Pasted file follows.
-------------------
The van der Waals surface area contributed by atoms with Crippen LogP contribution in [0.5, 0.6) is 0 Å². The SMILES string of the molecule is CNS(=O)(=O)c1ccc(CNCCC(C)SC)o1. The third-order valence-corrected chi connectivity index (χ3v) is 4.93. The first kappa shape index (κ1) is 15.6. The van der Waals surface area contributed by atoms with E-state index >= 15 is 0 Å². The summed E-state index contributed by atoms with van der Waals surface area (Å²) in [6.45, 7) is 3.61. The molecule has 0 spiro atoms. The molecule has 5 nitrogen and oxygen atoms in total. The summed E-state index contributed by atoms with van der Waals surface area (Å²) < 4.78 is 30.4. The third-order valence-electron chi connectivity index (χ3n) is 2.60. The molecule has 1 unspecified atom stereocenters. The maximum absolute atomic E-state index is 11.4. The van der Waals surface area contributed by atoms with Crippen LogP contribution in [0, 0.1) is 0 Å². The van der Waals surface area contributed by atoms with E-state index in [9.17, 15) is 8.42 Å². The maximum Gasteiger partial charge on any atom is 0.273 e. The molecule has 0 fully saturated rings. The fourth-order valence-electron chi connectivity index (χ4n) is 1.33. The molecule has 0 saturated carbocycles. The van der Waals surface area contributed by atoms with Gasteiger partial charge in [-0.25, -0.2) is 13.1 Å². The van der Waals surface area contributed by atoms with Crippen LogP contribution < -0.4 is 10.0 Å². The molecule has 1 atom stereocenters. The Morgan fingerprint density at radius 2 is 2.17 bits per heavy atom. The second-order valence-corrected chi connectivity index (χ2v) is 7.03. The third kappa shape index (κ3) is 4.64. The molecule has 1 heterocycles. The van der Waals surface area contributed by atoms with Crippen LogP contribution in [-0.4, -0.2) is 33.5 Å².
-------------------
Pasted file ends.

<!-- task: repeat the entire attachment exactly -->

The van der Waals surface area contributed by atoms with Crippen LogP contribution in [0.5, 0.6) is 0 Å². The SMILES string of the molecule is CNS(=O)(=O)c1ccc(CNCCC(C)SC)o1. The third-order valence-corrected chi connectivity index (χ3v) is 4.93. The first kappa shape index (κ1) is 15.6. The van der Waals surface area contributed by atoms with E-state index >= 15 is 0 Å². The summed E-state index contributed by atoms with van der Waals surface area (Å²) in [6.45, 7) is 3.61. The molecule has 0 spiro atoms. The molecule has 5 nitrogen and oxygen atoms in total. The summed E-state index contributed by atoms with van der Waals surface area (Å²) < 4.78 is 30.4. The third-order valence-electron chi connectivity index (χ3n) is 2.60. The molecule has 1 unspecified atom stereocenters. The maximum absolute atomic E-state index is 11.4. The van der Waals surface area contributed by atoms with Crippen LogP contribution in [0, 0.1) is 0 Å². The van der Waals surface area contributed by atoms with E-state index in [9.17, 15) is 8.42 Å². The maximum Gasteiger partial charge on any atom is 0.273 e. The molecule has 0 fully saturated rings. The fourth-order valence-electron chi connectivity index (χ4n) is 1.33. The molecule has 0 saturated carbocycles. The van der Waals surface area contributed by atoms with Gasteiger partial charge in [-0.25, -0.2) is 13.1 Å². The van der Waals surface area contributed by atoms with Crippen LogP contribution < -0.4 is 10.0 Å². The molecule has 1 atom stereocenters. The Morgan fingerprint density at radius 2 is 2.17 bits per heavy atom. The second-order valence-corrected chi connectivity index (χ2v) is 7.03. The third kappa shape index (κ3) is 4.64. The molecule has 1 heterocycles. The van der Waals surface area contributed by atoms with Crippen LogP contribution in [-0.4, -0.2) is 33.5 Å².